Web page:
SMEs, on their end, are seeking efficiency in banking transactions, convenience and reduction in cost of transactions. With globalization and increasing competition, the SME customer now requires complex and sophisticated banking products, and is becoming increasingly demanding in terms of value and service levels. SME exports are on the rise - SMEs are exporting to retail chains (Walmart, Gap) , auto majors (Ford, GM) and pharma MNCs (GSK, Avetis, Pfizer). To fund this growth, there are also additional avenues such as the Indonext platform. This will provide the much-needed capital market window for growth. Besides, the SME Growth Fund recently announced in the budget, will provide debt-funding support. We can conclude that the commercial banks are likely to remain the dominate institution for some time. Banks have to gradually rise to provide services in response to market requirement. Banks can be made more efficient by improving their management system. Better management requires new lending polices, better loan recovery procedures, more sophisticated information system, better trained and highly motivated staff and less government interference. The entry of new private banks, domestic or foreign can stimulate competition. In spite of competition, commercial banks are to spearhead the financial system in India and continue to foster accelerated economic development and growth with merit. Apart from performing the key function of providing liquidity and payment services to the real sector and managing bulk of the financial intermediation process, the banking sector has contributed to the process of economic development by serving as a major source of credit to all section of the economy, be it the house hold, industry, government or the weaker section of the society. To reach the international standard s of capital adequacy , risk management and accounting practices the right talent at appropriate levels of management needs to be inducted laterally and banks should have the necessary freedom to do so. There are several impediments including statuary, legal and political in the recovery of bank loans and advances. Therefore, restructure of borrower accounts should be left to individual bank decision subject to full transparency then only the banks can perform better, as business organization in pursuit of excellence and sound financial performance. [Type text] Page 155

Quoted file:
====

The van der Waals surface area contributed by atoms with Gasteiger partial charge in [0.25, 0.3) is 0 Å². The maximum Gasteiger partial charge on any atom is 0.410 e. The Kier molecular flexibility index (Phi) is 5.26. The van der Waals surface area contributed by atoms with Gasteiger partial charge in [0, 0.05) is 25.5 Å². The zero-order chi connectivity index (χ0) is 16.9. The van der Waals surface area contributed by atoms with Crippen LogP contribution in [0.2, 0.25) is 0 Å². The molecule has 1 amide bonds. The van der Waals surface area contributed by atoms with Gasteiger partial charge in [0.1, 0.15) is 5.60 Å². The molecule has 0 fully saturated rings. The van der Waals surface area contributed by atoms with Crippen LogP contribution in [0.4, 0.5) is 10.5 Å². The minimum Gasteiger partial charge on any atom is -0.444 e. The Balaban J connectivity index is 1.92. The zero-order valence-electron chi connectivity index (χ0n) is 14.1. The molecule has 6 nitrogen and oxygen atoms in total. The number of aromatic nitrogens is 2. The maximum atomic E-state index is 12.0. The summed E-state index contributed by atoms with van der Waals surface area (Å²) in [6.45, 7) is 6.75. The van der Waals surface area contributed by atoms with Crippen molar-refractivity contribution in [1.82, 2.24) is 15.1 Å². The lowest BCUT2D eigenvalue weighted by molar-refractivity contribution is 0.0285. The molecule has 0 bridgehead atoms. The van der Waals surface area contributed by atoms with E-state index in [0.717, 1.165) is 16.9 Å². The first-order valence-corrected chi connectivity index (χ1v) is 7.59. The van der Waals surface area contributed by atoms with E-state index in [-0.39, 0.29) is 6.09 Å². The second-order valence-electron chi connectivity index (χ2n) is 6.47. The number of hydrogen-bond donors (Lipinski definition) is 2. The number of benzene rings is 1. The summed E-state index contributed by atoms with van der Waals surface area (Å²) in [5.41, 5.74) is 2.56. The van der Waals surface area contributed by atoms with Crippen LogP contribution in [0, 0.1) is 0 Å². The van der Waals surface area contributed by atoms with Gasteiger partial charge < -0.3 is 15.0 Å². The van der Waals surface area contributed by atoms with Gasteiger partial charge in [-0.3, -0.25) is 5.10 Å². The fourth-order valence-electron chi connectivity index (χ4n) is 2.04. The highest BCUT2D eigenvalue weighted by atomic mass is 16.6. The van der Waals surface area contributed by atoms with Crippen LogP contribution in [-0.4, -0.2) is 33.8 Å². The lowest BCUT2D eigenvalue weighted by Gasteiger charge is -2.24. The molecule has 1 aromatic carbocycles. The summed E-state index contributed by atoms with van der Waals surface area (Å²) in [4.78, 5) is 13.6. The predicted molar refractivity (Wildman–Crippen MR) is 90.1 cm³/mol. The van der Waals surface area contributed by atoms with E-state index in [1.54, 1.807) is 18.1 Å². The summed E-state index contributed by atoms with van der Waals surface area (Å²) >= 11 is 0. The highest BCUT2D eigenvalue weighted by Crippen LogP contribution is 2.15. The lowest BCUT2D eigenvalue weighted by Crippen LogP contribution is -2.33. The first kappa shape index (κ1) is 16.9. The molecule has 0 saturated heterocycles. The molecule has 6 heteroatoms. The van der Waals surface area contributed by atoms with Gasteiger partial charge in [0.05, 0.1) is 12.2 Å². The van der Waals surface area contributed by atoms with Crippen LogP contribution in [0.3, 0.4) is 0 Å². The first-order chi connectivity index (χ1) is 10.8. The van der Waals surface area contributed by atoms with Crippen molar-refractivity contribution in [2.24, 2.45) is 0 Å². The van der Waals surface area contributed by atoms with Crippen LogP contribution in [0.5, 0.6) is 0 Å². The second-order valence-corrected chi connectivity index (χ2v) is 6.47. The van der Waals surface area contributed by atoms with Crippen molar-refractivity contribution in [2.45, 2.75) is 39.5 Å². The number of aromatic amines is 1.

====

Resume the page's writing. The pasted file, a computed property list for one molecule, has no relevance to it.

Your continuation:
As I have analyzed three companies in my project report, I came to know there are some chances of improvement. The bank should properly analyze the customers profile on some other grounds also to minimize credit risk. If a loan turns into NPA then it can create a big trouble for the company. Standard Chartered Bank over the years maintained its services and relationship. It runs over 78 Branches all over the country. It has created a name for itself. As far as my views are concerned
BOOKS AND NOTES Process notes of different departments Brochures of different SCB Products
Six Sigma for Managers by author GREG BRUF Study material from the Bank
Reserve bank of India Guidelines Booklet Presentations from Employees
WEBSITES www.standardchartered.com www.default.com